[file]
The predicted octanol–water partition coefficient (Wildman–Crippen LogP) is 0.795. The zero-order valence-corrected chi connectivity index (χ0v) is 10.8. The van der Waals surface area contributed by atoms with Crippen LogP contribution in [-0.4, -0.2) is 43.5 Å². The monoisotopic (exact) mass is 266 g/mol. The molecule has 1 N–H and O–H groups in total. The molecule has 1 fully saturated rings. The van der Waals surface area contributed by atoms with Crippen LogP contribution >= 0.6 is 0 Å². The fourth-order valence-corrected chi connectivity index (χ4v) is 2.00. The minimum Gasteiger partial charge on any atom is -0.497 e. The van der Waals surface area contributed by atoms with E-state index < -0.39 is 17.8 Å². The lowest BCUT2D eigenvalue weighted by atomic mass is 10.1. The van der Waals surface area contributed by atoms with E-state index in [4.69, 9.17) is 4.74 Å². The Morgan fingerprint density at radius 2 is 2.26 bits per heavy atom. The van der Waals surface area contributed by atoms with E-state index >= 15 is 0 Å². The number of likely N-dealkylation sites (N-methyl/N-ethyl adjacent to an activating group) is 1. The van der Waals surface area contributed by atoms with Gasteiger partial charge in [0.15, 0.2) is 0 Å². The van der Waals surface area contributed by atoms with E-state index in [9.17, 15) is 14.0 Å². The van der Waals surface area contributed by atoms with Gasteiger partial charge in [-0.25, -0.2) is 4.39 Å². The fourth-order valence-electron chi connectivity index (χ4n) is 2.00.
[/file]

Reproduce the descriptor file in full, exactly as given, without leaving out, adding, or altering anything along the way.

The predicted octanol–water partition coefficient (Wildman–Crippen LogP) is 0.795. The zero-order valence-corrected chi connectivity index (χ0v) is 10.8. The van der Waals surface area contributed by atoms with Crippen LogP contribution in [-0.4, -0.2) is 43.5 Å². The monoisotopic (exact) mass is 266 g/mol. The molecule has 1 N–H and O–H groups in total. The molecule has 1 fully saturated rings. The van der Waals surface area contributed by atoms with Crippen LogP contribution >= 0.6 is 0 Å². The fourth-order valence-corrected chi connectivity index (χ4v) is 2.00. The minimum Gasteiger partial charge on any atom is -0.497 e. The van der Waals surface area contributed by atoms with E-state index < -0.39 is 17.8 Å². The lowest BCUT2D eigenvalue weighted by atomic mass is 10.1. The van der Waals surface area contributed by atoms with E-state index in [4.69, 9.17) is 4.74 Å². The Morgan fingerprint density at radius 2 is 2.26 bits per heavy atom. The van der Waals surface area contributed by atoms with E-state index >= 15 is 0 Å². The number of likely N-dealkylation sites (N-methyl/N-ethyl adjacent to an activating group) is 1. The van der Waals surface area contributed by atoms with Gasteiger partial charge in [0.15, 0.2) is 0 Å². The van der Waals surface area contributed by atoms with E-state index in [9.17, 15) is 14.0 Å². The van der Waals surface area contributed by atoms with Gasteiger partial charge in [-0.25, -0.2) is 4.39 Å². The fourth-order valence-electron chi connectivity index (χ4n) is 2.00.